Fafner Log


Date: December 15, 2007

Location: 12º 27' S 130º 49' E at 1200

Today we left Darwin and are now heading to Indonesia. Plan A has us going to Rinca to see the Komodo dragons and then on to Bali. Plan B has us stopping before Rinca to get more fuel, and then going to Rinca and then on to Bali. There is little wind except when a squall comes through. I've spent over a year trying my best to avoid squalls. It feels a little strange for me to be getting excited - in a good way - at the possible approach of a squall. I still, however, don't like lots and lots of wind. I prefer a modest squall.

Our leaving today was fairly unexciting. First we had the last minute call to the credit card company to tell them that yes, that was indeed us in Australia charging large amounts to diesel mechanics. As long as we had them on the the line we reminded them that we would be in Indonesia next. Then, at the fuel dock, we had to fuel in a hurry because a big charter cat, one of those large, motor-driven, ferry-like things, needed to come into the unobstructed, open space we thought looked perfect for fueling too. We finished fueling and moved down the dock and tied up to a fishing boat. Why didn't we just leave? Because we had the last minute hunt for the diesel mechanic to bring out a cap for our cooling tank. We never did find the mechanic we were looking for, but Geoff found his partner buying prawns on a fishing boat near the fuel dock and we got our missing part. The first mechanic is possibly in hot water because neither his father (the owner of the shop) nor anyone at the shop could reach him. All anyone knows is that he was at a party last night. We figure he'll wake up and remember that he was supposed to work on Saturday, turn on his cell phone and find all our messages sounding increasingly more frustrated and less understanding.

But all in all we had a good time in the Northern territory. Everyone was extremely friendly and helpful. Aussie Aussie, Aussie, oi, oi, oi!

Date: November 14, 2007

Location: 12º 25' S 130º 48' E, Fannie Bay Anchorage, Darwin, Australia

We arrived this morning before dawn and were anchored by 0740. Geoff and I did turn around and backtrack our course a little bit on making our final approach into Darwin Harbor, but not really to kill time. The plan was to let an isolated thunderstorm pass us by. I've been listening to the weather the Darwin Port guys transmit. They've been saying that there are nil storm or wind warnings, but that isolated thunderstorms may occur. We ran into the one in Popham Bay and then last night's storm. I grew up watching thunder and lightning for fun, but tucked away in the back of my mind are all those things my mother always said about lightning and not being the tallest thing around. Lightning on the ocean makes me nervous. Thanks mom.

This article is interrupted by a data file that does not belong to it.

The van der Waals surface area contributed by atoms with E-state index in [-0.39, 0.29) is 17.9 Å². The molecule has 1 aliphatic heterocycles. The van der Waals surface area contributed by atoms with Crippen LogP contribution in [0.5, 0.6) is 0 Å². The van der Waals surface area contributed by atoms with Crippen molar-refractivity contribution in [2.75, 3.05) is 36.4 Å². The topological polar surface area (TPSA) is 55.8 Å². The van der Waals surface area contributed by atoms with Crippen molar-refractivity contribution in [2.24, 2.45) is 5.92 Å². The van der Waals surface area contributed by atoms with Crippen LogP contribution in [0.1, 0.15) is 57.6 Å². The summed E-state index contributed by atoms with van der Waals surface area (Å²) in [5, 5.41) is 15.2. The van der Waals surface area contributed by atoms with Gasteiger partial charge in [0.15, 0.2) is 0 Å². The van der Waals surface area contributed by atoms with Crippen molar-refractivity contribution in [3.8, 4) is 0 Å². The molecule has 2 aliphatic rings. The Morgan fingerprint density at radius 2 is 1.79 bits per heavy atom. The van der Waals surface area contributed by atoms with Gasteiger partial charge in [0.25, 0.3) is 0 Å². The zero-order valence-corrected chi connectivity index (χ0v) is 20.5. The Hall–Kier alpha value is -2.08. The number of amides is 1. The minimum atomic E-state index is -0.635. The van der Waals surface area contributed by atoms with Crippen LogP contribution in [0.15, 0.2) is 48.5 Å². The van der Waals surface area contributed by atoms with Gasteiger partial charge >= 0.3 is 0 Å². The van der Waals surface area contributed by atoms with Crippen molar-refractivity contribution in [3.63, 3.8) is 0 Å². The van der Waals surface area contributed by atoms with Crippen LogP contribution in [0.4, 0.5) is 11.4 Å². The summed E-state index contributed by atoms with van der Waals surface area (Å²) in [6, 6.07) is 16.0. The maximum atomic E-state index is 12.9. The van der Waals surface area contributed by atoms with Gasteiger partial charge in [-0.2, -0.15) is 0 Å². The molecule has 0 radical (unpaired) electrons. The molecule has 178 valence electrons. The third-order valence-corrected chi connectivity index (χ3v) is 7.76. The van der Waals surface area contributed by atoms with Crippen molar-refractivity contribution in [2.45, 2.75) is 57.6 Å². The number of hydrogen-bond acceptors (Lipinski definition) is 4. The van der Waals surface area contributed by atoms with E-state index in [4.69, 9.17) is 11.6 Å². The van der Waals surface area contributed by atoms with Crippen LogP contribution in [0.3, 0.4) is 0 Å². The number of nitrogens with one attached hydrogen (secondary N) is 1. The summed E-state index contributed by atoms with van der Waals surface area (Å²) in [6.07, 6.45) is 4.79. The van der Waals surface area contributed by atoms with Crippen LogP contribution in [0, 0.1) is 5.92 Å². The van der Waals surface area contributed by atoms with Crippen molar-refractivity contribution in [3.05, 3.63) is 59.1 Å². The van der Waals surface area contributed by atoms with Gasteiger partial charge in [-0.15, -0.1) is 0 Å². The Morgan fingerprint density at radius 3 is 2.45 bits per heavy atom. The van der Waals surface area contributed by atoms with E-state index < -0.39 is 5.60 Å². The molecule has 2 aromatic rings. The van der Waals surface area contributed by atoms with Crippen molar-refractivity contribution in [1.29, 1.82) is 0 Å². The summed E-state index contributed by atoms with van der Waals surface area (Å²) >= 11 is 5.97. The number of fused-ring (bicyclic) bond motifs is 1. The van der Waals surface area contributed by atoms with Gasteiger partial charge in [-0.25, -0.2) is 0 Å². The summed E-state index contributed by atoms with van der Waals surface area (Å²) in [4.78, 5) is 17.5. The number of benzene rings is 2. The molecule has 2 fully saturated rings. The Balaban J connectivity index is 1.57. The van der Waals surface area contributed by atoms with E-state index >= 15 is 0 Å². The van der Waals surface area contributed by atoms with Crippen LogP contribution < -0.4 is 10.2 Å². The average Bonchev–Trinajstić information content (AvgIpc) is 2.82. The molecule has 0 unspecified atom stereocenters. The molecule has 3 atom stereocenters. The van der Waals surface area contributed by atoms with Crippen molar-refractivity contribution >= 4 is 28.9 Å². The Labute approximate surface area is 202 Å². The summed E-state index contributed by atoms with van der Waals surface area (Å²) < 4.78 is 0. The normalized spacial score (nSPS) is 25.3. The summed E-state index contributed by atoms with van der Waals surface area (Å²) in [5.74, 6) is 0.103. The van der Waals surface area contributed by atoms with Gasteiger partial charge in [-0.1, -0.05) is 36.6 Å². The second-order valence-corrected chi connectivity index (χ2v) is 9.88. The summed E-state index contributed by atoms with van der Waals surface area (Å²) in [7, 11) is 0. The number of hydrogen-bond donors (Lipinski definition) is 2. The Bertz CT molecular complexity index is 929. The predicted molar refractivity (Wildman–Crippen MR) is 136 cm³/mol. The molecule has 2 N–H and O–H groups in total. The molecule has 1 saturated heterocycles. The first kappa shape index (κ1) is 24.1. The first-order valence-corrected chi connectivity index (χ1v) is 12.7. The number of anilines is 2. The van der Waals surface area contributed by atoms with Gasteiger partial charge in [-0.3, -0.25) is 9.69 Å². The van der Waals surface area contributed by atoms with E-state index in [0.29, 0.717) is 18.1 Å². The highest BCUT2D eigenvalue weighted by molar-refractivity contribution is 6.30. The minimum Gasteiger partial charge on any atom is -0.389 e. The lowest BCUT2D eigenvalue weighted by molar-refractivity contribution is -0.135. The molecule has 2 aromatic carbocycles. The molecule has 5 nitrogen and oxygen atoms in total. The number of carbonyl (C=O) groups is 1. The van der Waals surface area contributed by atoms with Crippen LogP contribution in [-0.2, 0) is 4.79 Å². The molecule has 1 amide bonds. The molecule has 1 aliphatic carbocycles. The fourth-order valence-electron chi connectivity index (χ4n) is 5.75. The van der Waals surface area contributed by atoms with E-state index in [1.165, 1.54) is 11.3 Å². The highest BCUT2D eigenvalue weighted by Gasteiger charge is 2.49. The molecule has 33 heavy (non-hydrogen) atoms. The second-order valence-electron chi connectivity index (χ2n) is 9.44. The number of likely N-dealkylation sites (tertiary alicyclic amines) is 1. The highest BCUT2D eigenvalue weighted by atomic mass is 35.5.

I picked up several tourist brochures while we were near downtown today. To quote one of them "Visitors fortunate to experience the Top End during this time (the wet season) discover a unique opportunity to understand and enjoy the beauty and diversity of our ever-changing flora and fauna - a direct result of the dramatic changes to the seasons." Uh huh, VERY HOT during the day with isolated thunderstorms in the evening or overnight. And "No reason to pack a jumper here - we guarantee year round warmth (no kidding!)with lowest average temperatures of 19.3 deg C and an average high of 33.2 deg C." On the next page they talk about wearing a hat and drinking 8 glasses of water a day. However, whining aside, there are some interesting things to see and do around here so we won't spend all our time on boat projects.

A comment about the tides. They have big tides here. We foolishly went ashore at low tide. I think we pulled/wheeled/dragged the dinghy about a quarter mile through the mud to reach shore. We must have been the entertainment at the Darwin Sailing Club. We're anchored off their clubhouse at the moment.

We're looking for a marina to facilitate the diesel work. Tomorrow we're going to check out another bay for anchoring and see about a guest berth somewhere. Our trip into town today was to see a marina. I thought it was perfect until we found our how much it would cost. A lot. The biggest portion of the price is the lockmaster's fee for letting you in and out of the marina. A lock is one way of dealing with 18 - 22 foot tides but they want $250 dollars for the priviledge of going in and out. Then there's a $70 a week fee for living aboard in addition to the slip rental. One of the other marinas must be as nice and not so pricey. Hopefully I don't have to eat my words and cough up the cash to stay in Cullen Bay to get work done.